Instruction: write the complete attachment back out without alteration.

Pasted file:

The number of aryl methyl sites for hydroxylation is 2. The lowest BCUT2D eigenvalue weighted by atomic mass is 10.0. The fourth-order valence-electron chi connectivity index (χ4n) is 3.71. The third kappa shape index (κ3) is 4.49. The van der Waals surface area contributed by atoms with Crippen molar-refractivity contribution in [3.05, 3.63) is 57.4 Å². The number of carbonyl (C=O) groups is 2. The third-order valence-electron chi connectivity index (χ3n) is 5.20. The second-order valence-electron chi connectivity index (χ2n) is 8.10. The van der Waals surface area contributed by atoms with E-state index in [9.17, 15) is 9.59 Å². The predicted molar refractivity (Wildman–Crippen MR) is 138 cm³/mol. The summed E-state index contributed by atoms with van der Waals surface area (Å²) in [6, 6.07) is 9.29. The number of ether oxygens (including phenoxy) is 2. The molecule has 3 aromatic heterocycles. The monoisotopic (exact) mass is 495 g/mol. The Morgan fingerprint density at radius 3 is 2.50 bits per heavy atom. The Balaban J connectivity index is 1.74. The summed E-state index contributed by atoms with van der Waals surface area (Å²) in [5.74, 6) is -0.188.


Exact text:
The number of aryl methyl sites for hydroxylation is 2. The lowest BCUT2D eigenvalue weighted by atomic mass is 10.0. The fourth-order valence-electron chi connectivity index (χ4n) is 3.71. The third kappa shape index (κ3) is 4.49. The van der Waals surface area contributed by atoms with Crippen molar-refractivity contribution in [3.05, 3.63) is 57.4 Å². The number of carbonyl (C=O) groups is 2. The third-order valence-electron chi connectivity index (χ3n) is 5.20. The second-order valence-electron chi connectivity index (χ2n) is 8.10. The van der Waals surface area contributed by atoms with E-state index in [9.17, 15) is 9.59 Å². The predicted molar refractivity (Wildman–Crippen MR) is 138 cm³/mol. The summed E-state index contributed by atoms with van der Waals surface area (Å²) in [6, 6.07) is 9.29. The number of ether oxygens (including phenoxy) is 2. The molecule has 3 aromatic heterocycles. The monoisotopic (exact) mass is 495 g/mol. The Morgan fingerprint density at radius 3 is 2.50 bits per heavy atom. The Balaban J connectivity index is 1.74. The summed E-state index contributed by atoms with van der Waals surface area (Å²) in [5.74, 6) is -0.188.